Real estate

Isaac Hager battles Ohana real estate for the Tillary Hotel

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Franco Famularo of Ohana with the Tillary Hotel (Ohana Real Estate Investors, Google Maps)

Isaac Hager’s Cornell Realty is desperate to keep the Tillary Hotel out of the hands of its lenders.

Hager bankrupted the Downtown Brooklyn hotel as well as a Williamsburg hotel site in 2020 to end a foreclosure by its mezzanine lender, Eli Tabak’s Bluestone Group. But now he’s worried about his main lender, Ohana Real Estate, which entered the fray in January by buying the hotel’s debt from Madison Realty Capital.

Cornell is asking a judge to bar Ohana from a bankruptcy sale in August. Bidding for the Tillary, which operates as a homeless shelter, starts at $94 million.

Hager accuses Ohana of employing a loan-purchase strategy to take control of the hotel through a credit offer, which uses existing debt on the property in place of cash. Ohana chief investment officer Franco Famularo said there was “nothing nefarious” about its loan purchase.

Tabak’s group also fights to disqualify Ohana. He filed his own lawsuit against the lender, claiming Ohana breached an agreement between the primary lender and the mezzanine lender.

The case is one of dozens that Brooklyn real estate entities have referred to federal bankruptcy judge Robert Drain’s White Plains courthouse. Drain was thought to be debtor-friendly, but he retired on Thursday and handed the case over to Judge Sean Lane.

The Tillary Hotel litigation highlights the plight of Hager, a Brooklyn merchant who survived lawsuits and foreclosures after the Great Recession to become one of Brooklyn and Queens’ most active developers. He could now lose two key parts of his real estate portfolio.

Hager teamed up with his friend Lipa Rubin, who made his money as a fishmonger, in September 2019 to buy the Tillary, a 174-room hotel and 64-unit building at 85 Flatbush Avenue Extension. The following year the pandemic hit and the hotel was turned into a shelter for homeless men, whose lack of Covid precautions sparked complaints from residents of the apartments above.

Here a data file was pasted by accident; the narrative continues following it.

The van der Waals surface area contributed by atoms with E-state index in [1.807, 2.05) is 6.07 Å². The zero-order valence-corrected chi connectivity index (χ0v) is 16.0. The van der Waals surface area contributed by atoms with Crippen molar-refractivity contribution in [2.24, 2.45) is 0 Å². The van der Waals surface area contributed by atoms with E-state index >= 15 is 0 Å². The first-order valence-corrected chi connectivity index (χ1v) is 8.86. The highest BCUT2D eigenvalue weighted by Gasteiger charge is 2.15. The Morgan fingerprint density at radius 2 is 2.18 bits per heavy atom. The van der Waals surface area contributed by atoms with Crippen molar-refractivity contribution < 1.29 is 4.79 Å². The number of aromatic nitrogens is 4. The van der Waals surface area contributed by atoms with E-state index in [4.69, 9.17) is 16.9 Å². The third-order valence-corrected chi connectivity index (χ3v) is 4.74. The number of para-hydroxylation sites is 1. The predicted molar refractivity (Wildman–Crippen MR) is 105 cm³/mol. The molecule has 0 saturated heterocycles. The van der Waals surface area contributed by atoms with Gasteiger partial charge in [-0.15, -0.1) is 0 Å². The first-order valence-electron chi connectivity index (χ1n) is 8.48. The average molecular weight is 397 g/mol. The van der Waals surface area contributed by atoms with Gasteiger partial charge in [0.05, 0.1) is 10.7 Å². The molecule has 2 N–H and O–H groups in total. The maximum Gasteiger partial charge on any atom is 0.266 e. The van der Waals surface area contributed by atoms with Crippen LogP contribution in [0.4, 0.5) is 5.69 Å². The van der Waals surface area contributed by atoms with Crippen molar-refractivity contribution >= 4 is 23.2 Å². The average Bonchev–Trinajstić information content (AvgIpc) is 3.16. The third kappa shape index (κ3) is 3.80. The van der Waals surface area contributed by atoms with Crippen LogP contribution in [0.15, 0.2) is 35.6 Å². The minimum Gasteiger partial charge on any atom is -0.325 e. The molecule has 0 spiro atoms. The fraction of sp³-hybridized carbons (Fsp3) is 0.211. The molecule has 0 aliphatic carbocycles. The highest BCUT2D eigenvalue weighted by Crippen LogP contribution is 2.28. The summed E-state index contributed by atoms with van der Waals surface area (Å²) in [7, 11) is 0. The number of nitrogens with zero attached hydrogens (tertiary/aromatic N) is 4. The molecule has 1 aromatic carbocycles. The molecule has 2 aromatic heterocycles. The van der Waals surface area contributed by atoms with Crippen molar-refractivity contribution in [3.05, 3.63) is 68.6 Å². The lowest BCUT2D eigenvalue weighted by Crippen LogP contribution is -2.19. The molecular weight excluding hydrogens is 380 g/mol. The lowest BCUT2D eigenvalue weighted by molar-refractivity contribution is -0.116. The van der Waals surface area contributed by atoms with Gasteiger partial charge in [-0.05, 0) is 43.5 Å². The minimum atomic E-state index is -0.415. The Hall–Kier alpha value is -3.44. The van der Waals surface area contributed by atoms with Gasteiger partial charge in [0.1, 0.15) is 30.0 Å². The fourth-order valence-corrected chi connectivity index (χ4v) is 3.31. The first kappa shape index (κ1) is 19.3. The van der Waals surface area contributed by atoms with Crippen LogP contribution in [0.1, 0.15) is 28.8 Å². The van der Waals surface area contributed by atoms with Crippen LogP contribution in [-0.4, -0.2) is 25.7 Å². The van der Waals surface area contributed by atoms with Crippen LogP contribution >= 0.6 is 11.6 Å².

“I had no idea what I was getting into,” Rubin told the New York Post.

In August 2020, Tabak, who held a $6 million mezzanine loan on the property, filed for UCC foreclosure. Ahead of the auction scheduled for October, Hager filed the hotel for bankruptcy. Her anger is now mostly focused on Ohana.

Hager alleges that last year Ohana indicated his desire to become an ownership partner with DivcoWest. He even gave Famularo from Ohana a tour of the hotel and additional site information. Hager now alleges Famularo’s interest was a ruse to stop a pending sale of the property and take it back.

But Famularo has a different memory. He said he visited the hotel and building, but Hager seemed to know nothing about it or his finances.

“Mr. Hager’s lack of knowledge of the property and his inability to answer basic questions were very concerning,” Famularo said. “It caused an immediate loss of confidence.”

The Ohana associate came away with the impression that Hager was more concerned with protecting his own interests than those of his creditors.

Famularo also challenged an assessment presented by Hager’s legal team. The appraisal, by BBG Real Estate Services, valued the property at $72 million, well below Ohana’s expected credit offer.

“I find it very confusing that the appraiser would claim that the highest and best use of the 9 year old property is a homeless shelter, only to then say that such a plan would result in an additional 24 months of operation at 100 % vacancy and would result in $48 million in lost value,” Famularo said.

Tabak, for his part, alleges that Ohana’s offer should be rejected because it violates a so-called intercreditor agreement that governs the relationship between a senior lender and a mezzanine lender. Ohana disputes this.

The company, which is claiming $3.8 billion in hotel and resort investment, is asking the bankruptcy court to clear its credit offering at the auction, which would position it to take control of the property. If Ohana’s request is denied, Hager would have a better chance of keeping her.

Hager submitted his own plan to the bankruptcy court. It says Centers Health Care’s Daryl Hagler would inject $96.8 million to fund Hager’s plan and pay off all debt. Ohana calls it fiction.

“The idea that there is another competing plan is fanciful,” Ohana’s attorneys wrote in a court filing.

Hager is also facing a bankruptcy sale on a 26-story hotel and residential tower site at 159 Broadway in Williamsburg. Bidding on the site, marketed by Rosewood Realty Group, starts at $28 million.

Hager is the grandson of the late Rabbi Mordechai Hager, the longtime leader of the Viznitz Hasidic sect. Isaac, also known as “Itzy”, started the real estate company North Development Group in the mid-2000s and began partnering with Chaim Lax, the founder of diamond trading and real estate company Dynamic Diamonds.

Hager, Tabak and Ohana did not return requests for comment.